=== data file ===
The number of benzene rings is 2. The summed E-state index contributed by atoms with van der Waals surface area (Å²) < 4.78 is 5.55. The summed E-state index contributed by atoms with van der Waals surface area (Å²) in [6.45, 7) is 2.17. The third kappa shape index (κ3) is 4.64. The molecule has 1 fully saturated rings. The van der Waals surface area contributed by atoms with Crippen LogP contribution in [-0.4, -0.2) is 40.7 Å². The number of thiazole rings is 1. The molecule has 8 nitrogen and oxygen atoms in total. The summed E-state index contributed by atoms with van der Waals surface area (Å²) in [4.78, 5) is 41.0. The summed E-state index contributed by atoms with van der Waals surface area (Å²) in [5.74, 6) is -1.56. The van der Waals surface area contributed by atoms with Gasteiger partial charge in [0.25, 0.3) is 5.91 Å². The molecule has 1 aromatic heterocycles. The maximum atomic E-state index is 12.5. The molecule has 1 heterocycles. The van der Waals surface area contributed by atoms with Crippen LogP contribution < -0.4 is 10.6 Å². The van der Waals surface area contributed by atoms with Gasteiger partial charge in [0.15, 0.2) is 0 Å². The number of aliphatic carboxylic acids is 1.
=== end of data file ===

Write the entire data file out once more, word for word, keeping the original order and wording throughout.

The number of benzene rings is 2. The summed E-state index contributed by atoms with van der Waals surface area (Å²) < 4.78 is 5.55. The summed E-state index contributed by atoms with van der Waals surface area (Å²) in [6.45, 7) is 2.17. The third kappa shape index (κ3) is 4.64. The molecule has 1 fully saturated rings. The van der Waals surface area contributed by atoms with Crippen LogP contribution in [-0.4, -0.2) is 40.7 Å². The number of thiazole rings is 1. The molecule has 8 nitrogen and oxygen atoms in total. The summed E-state index contributed by atoms with van der Waals surface area (Å²) in [4.78, 5) is 41.0. The summed E-state index contributed by atoms with van der Waals surface area (Å²) in [5.74, 6) is -1.56. The van der Waals surface area contributed by atoms with Gasteiger partial charge in [0.25, 0.3) is 5.91 Å². The molecule has 1 aromatic heterocycles. The maximum atomic E-state index is 12.5. The molecule has 1 heterocycles. The van der Waals surface area contributed by atoms with Crippen LogP contribution < -0.4 is 10.6 Å². The van der Waals surface area contributed by atoms with Gasteiger partial charge in [0.15, 0.2) is 0 Å². The number of aliphatic carboxylic acids is 1.